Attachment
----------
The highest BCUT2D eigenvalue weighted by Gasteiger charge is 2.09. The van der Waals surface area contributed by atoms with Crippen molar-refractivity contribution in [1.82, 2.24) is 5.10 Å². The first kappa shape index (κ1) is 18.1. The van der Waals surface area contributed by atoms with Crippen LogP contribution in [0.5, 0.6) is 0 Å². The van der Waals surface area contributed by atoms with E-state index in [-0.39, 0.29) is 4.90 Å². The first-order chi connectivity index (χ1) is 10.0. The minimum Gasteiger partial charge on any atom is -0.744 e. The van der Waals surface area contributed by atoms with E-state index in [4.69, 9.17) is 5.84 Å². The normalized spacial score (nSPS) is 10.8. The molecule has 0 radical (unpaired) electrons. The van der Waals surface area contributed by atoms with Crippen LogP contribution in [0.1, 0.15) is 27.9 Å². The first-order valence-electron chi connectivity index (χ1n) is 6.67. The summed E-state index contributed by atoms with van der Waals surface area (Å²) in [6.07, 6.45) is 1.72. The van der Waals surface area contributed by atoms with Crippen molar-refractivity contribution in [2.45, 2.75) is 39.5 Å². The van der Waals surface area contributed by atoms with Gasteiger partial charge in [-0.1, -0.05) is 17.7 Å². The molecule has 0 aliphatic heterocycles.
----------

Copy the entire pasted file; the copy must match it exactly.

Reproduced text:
The highest BCUT2D eigenvalue weighted by Gasteiger charge is 2.09. The van der Waals surface area contributed by atoms with Crippen molar-refractivity contribution in [1.82, 2.24) is 5.10 Å². The first kappa shape index (κ1) is 18.1. The van der Waals surface area contributed by atoms with Crippen LogP contribution in [0.5, 0.6) is 0 Å². The van der Waals surface area contributed by atoms with E-state index in [-0.39, 0.29) is 4.90 Å². The first-order chi connectivity index (χ1) is 10.0. The minimum Gasteiger partial charge on any atom is -0.744 e. The van der Waals surface area contributed by atoms with E-state index in [4.69, 9.17) is 5.84 Å². The normalized spacial score (nSPS) is 10.8. The molecule has 0 radical (unpaired) electrons. The van der Waals surface area contributed by atoms with Crippen LogP contribution in [0.1, 0.15) is 27.9 Å². The first-order valence-electron chi connectivity index (χ1n) is 6.67. The summed E-state index contributed by atoms with van der Waals surface area (Å²) in [6.07, 6.45) is 1.72. The van der Waals surface area contributed by atoms with Crippen molar-refractivity contribution in [2.45, 2.75) is 39.5 Å². The van der Waals surface area contributed by atoms with Gasteiger partial charge in [-0.1, -0.05) is 17.7 Å². The molecule has 0 aliphatic heterocycles.